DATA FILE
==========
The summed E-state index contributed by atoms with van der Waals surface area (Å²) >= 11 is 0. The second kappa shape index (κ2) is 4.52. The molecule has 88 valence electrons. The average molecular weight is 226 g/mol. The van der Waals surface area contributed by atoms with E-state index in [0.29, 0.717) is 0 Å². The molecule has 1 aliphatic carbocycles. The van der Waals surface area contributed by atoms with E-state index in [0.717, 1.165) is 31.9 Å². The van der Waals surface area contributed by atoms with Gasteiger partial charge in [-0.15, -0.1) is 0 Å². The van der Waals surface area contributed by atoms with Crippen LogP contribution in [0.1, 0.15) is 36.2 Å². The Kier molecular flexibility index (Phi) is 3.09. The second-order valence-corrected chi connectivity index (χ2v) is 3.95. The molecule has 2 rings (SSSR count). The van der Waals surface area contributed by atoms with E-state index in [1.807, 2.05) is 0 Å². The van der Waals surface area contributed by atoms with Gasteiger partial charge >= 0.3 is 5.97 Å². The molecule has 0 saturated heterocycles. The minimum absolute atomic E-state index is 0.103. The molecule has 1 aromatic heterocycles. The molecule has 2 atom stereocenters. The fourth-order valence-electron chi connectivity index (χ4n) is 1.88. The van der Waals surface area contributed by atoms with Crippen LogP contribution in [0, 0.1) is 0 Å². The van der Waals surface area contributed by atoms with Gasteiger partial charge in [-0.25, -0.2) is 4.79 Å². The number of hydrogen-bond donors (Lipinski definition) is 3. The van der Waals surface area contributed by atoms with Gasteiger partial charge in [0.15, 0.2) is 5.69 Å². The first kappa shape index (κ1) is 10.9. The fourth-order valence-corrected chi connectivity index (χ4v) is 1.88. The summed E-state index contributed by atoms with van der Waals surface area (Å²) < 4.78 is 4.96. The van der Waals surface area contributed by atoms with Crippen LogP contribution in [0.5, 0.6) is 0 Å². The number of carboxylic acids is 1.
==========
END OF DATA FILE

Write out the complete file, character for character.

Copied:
The summed E-state index contributed by atoms with van der Waals surface area (Å²) >= 11 is 0. The second kappa shape index (κ2) is 4.52. The molecule has 88 valence electrons. The average molecular weight is 226 g/mol. The van der Waals surface area contributed by atoms with E-state index in [0.29, 0.717) is 0 Å². The molecule has 1 aliphatic carbocycles. The van der Waals surface area contributed by atoms with E-state index in [0.717, 1.165) is 31.9 Å². The van der Waals surface area contributed by atoms with Gasteiger partial charge in [-0.15, -0.1) is 0 Å². The van der Waals surface area contributed by atoms with Crippen LogP contribution in [0.1, 0.15) is 36.2 Å². The Kier molecular flexibility index (Phi) is 3.09. The second-order valence-corrected chi connectivity index (χ2v) is 3.95. The molecule has 2 rings (SSSR count). The van der Waals surface area contributed by atoms with E-state index in [1.807, 2.05) is 0 Å². The van der Waals surface area contributed by atoms with Gasteiger partial charge >= 0.3 is 5.97 Å². The molecule has 0 saturated heterocycles. The minimum absolute atomic E-state index is 0.103. The molecule has 1 aromatic heterocycles. The molecule has 2 atom stereocenters. The fourth-order valence-electron chi connectivity index (χ4n) is 1.88. The van der Waals surface area contributed by atoms with Crippen LogP contribution in [0, 0.1) is 0 Å². The van der Waals surface area contributed by atoms with Gasteiger partial charge in [-0.25, -0.2) is 4.79 Å². The number of hydrogen-bond donors (Lipinski definition) is 3. The van der Waals surface area contributed by atoms with Gasteiger partial charge in [0.15, 0.2) is 5.69 Å². The first kappa shape index (κ1) is 10.9. The fourth-order valence-corrected chi connectivity index (χ4v) is 1.88. The summed E-state index contributed by atoms with van der Waals surface area (Å²) < 4.78 is 4.96. The van der Waals surface area contributed by atoms with Crippen LogP contribution in [0.5, 0.6) is 0 Å². The number of carboxylic acids is 1.